The UCA research group on “Allelopathy in Higher Plants and Microorganisms” (FQM- 286) has developed an acid hydrolysis procedure whereby precursor materials for biofuels and other high value-added products are obtained from spent grain or bagasse, the principal waste product of breweries. The content of this material in lipids and food fibre makes it an ideal product for this application. The objective is to make economic use of a low-value by-product of the brewing industry, for the production of bio-ethanol and biodiesel.
Currently, considerable quantities of lingo-cellulosic residues are generated continuously in many sectors of the agro-food industry. If these can be suitably processed, they are of great commercial interest to industry as potential raw materials for the production of biofuels and a variety of other high value-added products.
The residual biomass of the agro-food industry typically has a high content in lipids, carbohydrates, proteins and other compounds of industrial interest. The only limitations to its use as a precursor of biofuel are the economic viability of the process for obtaining these precursors and their quality.
One of the byproducts of special interest for this application is spent beer grain, also known as bagasse; given the existing lack of commercial value, this bagasse is widely available as a low-cost raw material. Currently, the principal application of bagasse is as feedstuff for livestock. In general, bagasse does not represent a source of income for breweries, and the reason why it is sold is to minimize the associated problems of waste management and disposal.
The UCA research group on “Allelopathy in Higher Plants and Microorganisms ” (FQM- 286) has developed an acid hydrolysis procedure whereby precursor materials for biofuels and other high -value-added products are obtained from beer bagasse. Its content in lipids and food fibre (equal to or more than 5% and 20%, dry weight, respectively), make it an ideal material for this application. This would represent a more attractive commercial outlet for many of the residues resulting from operations of the agro-food industry, and in particular, for beer bagasse.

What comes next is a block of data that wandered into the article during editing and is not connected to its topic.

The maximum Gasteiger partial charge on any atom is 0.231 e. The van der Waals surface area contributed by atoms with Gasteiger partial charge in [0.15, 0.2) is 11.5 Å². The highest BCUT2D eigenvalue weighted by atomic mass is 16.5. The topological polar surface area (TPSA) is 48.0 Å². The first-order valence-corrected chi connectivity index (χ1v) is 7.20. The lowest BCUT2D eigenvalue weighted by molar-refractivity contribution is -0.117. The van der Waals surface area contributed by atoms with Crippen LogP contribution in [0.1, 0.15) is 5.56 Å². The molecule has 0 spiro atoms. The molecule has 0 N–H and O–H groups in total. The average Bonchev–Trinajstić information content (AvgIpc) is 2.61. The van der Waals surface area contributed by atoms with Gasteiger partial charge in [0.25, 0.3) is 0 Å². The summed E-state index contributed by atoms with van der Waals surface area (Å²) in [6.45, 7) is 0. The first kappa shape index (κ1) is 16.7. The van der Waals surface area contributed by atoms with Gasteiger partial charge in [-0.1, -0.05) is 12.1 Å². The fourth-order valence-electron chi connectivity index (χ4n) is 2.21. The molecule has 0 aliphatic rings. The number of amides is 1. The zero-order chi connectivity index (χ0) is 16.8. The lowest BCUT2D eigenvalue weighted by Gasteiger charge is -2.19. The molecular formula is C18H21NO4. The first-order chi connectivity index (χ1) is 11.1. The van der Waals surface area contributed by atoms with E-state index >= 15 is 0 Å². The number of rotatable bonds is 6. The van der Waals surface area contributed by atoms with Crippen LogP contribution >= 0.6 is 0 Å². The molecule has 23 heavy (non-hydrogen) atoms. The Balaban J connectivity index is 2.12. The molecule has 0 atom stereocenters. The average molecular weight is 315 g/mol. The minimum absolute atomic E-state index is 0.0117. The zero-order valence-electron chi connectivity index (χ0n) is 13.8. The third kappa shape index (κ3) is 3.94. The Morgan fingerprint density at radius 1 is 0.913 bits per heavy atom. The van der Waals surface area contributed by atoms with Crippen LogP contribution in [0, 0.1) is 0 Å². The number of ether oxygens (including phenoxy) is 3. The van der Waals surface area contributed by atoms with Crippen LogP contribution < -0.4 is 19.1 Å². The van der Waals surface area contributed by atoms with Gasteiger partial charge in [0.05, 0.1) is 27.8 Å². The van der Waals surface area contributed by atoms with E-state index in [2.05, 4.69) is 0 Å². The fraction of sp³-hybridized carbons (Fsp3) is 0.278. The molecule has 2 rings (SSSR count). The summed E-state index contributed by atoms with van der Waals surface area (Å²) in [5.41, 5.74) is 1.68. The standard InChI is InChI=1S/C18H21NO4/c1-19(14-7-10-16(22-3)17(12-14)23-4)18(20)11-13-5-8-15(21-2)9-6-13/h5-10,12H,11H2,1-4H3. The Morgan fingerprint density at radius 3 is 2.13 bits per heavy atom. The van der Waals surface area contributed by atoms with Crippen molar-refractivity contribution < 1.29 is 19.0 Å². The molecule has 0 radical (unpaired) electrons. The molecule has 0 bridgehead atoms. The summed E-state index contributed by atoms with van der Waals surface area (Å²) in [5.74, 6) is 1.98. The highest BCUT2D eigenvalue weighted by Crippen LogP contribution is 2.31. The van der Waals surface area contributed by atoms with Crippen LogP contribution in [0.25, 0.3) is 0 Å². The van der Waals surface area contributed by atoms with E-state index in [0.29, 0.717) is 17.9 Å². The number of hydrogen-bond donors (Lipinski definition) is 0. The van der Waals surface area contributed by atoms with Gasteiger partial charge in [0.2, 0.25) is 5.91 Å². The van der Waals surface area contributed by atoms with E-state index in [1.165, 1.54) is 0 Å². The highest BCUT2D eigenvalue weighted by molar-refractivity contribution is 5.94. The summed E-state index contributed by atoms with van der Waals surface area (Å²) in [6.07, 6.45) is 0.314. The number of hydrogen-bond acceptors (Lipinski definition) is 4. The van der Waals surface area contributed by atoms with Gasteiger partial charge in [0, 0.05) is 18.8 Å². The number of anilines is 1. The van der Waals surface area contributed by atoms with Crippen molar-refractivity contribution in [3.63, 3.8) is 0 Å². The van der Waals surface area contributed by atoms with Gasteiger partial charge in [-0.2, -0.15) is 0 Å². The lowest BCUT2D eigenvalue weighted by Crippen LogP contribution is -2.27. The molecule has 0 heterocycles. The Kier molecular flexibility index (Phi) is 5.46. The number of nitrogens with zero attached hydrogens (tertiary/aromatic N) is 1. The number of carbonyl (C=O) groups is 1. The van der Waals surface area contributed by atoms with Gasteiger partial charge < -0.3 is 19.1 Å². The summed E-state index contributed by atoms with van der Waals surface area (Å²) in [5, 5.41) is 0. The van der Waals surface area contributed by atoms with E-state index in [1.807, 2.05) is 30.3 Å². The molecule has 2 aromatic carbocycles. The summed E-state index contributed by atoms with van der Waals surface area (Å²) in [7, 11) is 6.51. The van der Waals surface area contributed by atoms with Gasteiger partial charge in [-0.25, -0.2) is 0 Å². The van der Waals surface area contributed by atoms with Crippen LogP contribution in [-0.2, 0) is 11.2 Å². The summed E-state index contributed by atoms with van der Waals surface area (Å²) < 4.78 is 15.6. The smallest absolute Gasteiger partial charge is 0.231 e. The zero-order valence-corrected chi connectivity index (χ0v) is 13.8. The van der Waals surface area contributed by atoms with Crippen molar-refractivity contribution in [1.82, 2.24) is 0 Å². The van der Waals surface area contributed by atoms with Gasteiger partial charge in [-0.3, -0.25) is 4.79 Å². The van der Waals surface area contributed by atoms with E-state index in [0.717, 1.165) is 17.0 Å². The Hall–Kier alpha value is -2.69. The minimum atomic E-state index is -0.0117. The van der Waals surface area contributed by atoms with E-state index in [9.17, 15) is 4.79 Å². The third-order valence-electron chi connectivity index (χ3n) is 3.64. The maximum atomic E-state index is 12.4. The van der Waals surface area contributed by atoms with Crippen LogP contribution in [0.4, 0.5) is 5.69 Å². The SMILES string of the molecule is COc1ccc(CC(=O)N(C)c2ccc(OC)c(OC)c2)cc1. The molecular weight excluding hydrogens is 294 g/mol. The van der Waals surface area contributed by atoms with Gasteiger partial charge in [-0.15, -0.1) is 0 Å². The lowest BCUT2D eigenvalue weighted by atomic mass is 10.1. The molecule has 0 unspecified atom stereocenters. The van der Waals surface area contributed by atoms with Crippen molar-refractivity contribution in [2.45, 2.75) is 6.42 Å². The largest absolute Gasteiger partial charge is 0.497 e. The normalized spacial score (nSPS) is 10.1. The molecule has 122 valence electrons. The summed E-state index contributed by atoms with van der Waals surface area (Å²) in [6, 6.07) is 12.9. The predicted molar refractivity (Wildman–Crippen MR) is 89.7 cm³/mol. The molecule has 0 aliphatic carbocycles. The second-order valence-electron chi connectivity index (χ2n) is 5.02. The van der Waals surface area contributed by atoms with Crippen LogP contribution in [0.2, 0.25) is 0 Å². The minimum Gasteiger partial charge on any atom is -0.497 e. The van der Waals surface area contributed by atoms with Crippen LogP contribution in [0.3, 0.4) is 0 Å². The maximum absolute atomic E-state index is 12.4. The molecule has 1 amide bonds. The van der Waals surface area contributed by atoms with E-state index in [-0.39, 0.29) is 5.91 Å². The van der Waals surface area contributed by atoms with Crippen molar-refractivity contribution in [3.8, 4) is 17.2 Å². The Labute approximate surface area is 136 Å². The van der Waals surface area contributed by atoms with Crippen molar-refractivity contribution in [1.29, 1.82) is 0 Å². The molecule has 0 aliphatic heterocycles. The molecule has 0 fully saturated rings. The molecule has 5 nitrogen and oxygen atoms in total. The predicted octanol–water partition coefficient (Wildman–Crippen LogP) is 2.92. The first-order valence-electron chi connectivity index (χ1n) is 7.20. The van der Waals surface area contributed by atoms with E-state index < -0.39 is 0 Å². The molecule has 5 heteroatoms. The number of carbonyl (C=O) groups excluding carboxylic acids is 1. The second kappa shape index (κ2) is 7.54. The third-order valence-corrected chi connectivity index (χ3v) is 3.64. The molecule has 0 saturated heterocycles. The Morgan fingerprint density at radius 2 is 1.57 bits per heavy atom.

The object of the process is to obtain two different products. The first is an oil consisting mainly of the fats contained in the bagasse; the second is a substance rich in sugars or molasses. The oil is of interest as raw material for the production of biodiesel by the process of transesterification; the molasses can be employed as raw material for the production of bio-ethanol by means of fermentation. Molasses can also be formulated as sugar, after a crystallization process.
The oil would be particularly useful for correcting the viscosity of biodiesel, thus achieving the optimum parameters for its use as biofuel.
In outline, the process developed by the research group consists of a principal line, in which a series of operations take place for the conditioning of the bagasse, such as milling, extraction of lipids and the separation of the resulting solids. Downstream, this line divides into two secondary lines: in one line, for production of oils, the solvents from the prior extraction stage are separated out; in the other secondary line, for the production of molasses, an acid hydrolysis of the sugars is carried out.
Another significant feature is that the optimum operating mode of the process is continuous operation, although batch loading is also accepted.
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